Vignatis

Live Review: The Vignatis at The Saban Theatre in Beverly Hills, CA

Material: The Vignatis are a unique duo, describing themselves as "Gypsybilly," a “Gypsy Jazz a la Django Reinhardt, Country, Rockabilly and Jazz” band. Gypsy jazz and rockabilly seem to be the two styles that are most evident in the material. At this show, the songs were tight melodically—an obvious strength in songwriting—but at times, it felt like too much at once. There was a deep need for clarity of parts, and variety in tone. An exercise in restraint may be what’s needed to take The Vignatis to the next level; playing with arrangements to find new ways of telling the story could make the difference. A song with an acoustic guitar, conga drums, or bowed bass would be a refreshing addition.

Musicianship: The Vignatis have created a sort of jazz jam band, with a rockabilly style that may once have been considered a lost art but continues to thrive. Fabrice is a talented guitarist with a mastery of his instrument; Tracy is a show woman with a gorgeous voice, and her clarinet stylings made for a refreshing experience. The rhythm section held down the fort expertly. Rakness especially was top-notch, giving every bit of his energy to his performance. The band itself showed terrific stage energy, but it would have been great to see a bit more interaction from our leads.

Performance: Unfortunately, there were some dramatic technical difficulties at the start of the set. Despite this, the band forged ahead and played what they could, showcasing a high level of professionalism. Once the band began, the energy in the room spiked with it. There was no lack of entertainment from this four-piece. Despite this, I found myself tired by the middle of their short set. Tracy did a good job of introducing some of the group’s songs, but more practice and clarity would make the show smoother.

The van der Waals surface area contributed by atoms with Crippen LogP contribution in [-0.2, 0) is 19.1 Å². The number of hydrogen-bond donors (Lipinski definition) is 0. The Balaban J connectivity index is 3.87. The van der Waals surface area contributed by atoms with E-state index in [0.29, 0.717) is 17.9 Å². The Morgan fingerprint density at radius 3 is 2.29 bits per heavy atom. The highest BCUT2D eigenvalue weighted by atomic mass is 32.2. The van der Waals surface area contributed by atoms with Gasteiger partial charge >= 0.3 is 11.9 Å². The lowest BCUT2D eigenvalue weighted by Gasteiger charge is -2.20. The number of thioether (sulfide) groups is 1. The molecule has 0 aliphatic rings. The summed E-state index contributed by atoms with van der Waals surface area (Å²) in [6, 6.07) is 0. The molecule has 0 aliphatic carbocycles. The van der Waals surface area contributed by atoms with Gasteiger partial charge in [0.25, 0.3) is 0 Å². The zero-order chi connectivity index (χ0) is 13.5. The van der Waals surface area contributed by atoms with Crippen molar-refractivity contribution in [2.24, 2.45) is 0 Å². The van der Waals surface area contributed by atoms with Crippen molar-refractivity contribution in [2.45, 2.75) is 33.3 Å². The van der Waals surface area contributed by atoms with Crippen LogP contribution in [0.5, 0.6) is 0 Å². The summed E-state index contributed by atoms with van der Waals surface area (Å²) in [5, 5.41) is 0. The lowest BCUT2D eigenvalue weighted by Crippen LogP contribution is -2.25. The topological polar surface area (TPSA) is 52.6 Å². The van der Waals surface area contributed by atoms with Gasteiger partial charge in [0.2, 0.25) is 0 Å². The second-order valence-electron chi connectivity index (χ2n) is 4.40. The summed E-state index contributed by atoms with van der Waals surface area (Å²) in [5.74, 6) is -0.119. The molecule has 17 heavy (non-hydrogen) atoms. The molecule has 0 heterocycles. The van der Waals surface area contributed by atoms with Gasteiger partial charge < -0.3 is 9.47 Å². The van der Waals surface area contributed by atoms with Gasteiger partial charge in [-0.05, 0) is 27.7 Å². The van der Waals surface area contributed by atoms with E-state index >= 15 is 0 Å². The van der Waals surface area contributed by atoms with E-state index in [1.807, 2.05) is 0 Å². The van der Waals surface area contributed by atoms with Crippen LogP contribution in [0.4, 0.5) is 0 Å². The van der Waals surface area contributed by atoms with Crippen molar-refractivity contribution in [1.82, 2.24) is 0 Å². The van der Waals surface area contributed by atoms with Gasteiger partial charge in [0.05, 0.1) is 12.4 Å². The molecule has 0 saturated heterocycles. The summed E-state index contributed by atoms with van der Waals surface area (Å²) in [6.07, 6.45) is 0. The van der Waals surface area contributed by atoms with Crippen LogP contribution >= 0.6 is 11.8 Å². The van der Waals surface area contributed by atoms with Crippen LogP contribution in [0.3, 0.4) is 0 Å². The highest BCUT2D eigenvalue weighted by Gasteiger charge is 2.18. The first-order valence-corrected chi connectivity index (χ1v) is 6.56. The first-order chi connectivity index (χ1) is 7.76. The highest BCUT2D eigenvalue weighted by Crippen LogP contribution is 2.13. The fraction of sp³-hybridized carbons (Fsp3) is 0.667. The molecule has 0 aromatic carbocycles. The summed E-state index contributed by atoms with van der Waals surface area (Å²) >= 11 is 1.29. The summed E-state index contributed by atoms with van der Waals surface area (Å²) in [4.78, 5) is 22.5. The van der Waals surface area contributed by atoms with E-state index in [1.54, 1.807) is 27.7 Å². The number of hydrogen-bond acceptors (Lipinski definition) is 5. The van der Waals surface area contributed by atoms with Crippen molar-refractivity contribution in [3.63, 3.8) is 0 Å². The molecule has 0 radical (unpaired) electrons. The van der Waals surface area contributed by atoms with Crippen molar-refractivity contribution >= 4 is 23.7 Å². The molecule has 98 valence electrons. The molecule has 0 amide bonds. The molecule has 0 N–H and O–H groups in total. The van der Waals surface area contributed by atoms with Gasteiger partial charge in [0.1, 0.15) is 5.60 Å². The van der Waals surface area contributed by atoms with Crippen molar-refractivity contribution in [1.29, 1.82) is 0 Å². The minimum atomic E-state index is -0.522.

Summary: Tracy and Fabrice have something unique on their hands: true, impeccable talent and the ability to carve a niche in a genre that may be entirely their own. The caveat is that the genre is rigid, locked in a certain feeling that demands familiarity at the same time as it demands ingenuity. That being said, their audience will not be sad if they slow the set down. All the parts are in place; the next step is to generate a seamless sound.

Contact: contact@thevignatis.com

Web: thevignatis.com

Players: Fabrice Vignati, vocals, guitar; Tracy Vignati, vocals, clarinet; Geoff Rakness, upright bass; Hal Rosenfeld, drums